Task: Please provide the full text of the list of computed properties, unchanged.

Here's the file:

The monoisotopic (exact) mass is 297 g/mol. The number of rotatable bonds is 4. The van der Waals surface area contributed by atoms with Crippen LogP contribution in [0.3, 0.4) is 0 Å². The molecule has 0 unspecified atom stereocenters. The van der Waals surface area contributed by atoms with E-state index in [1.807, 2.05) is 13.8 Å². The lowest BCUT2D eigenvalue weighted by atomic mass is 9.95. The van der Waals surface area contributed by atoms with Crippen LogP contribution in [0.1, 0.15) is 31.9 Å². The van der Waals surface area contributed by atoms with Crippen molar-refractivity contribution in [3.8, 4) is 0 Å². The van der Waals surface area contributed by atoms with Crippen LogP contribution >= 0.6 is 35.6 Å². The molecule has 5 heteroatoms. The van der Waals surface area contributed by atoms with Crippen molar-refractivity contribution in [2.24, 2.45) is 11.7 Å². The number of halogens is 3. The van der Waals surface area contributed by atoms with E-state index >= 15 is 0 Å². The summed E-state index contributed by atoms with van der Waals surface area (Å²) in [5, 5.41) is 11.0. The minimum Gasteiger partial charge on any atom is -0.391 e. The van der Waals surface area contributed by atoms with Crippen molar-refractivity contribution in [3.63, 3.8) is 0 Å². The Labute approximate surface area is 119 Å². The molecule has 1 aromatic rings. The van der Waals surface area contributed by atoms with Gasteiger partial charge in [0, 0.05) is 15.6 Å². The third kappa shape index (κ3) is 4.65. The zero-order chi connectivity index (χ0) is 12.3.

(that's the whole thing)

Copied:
The monoisotopic (exact) mass is 297 g/mol. The number of rotatable bonds is 4. The van der Waals surface area contributed by atoms with Crippen LogP contribution in [0.3, 0.4) is 0 Å². The molecule has 0 unspecified atom stereocenters. The van der Waals surface area contributed by atoms with E-state index in [1.807, 2.05) is 13.8 Å². The lowest BCUT2D eigenvalue weighted by atomic mass is 9.95. The van der Waals surface area contributed by atoms with Crippen LogP contribution in [0.1, 0.15) is 31.9 Å². The van der Waals surface area contributed by atoms with Crippen molar-refractivity contribution in [3.8, 4) is 0 Å². The van der Waals surface area contributed by atoms with Crippen LogP contribution >= 0.6 is 35.6 Å². The molecule has 5 heteroatoms. The van der Waals surface area contributed by atoms with Crippen molar-refractivity contribution in [2.24, 2.45) is 11.7 Å². The number of halogens is 3. The van der Waals surface area contributed by atoms with E-state index >= 15 is 0 Å². The summed E-state index contributed by atoms with van der Waals surface area (Å²) in [5, 5.41) is 11.0. The minimum Gasteiger partial charge on any atom is -0.391 e. The van der Waals surface area contributed by atoms with Crippen molar-refractivity contribution in [3.63, 3.8) is 0 Å². The Labute approximate surface area is 119 Å². The molecule has 1 aromatic rings. The van der Waals surface area contributed by atoms with Gasteiger partial charge in [0, 0.05) is 15.6 Å². The third kappa shape index (κ3) is 4.65. The zero-order chi connectivity index (χ0) is 12.3.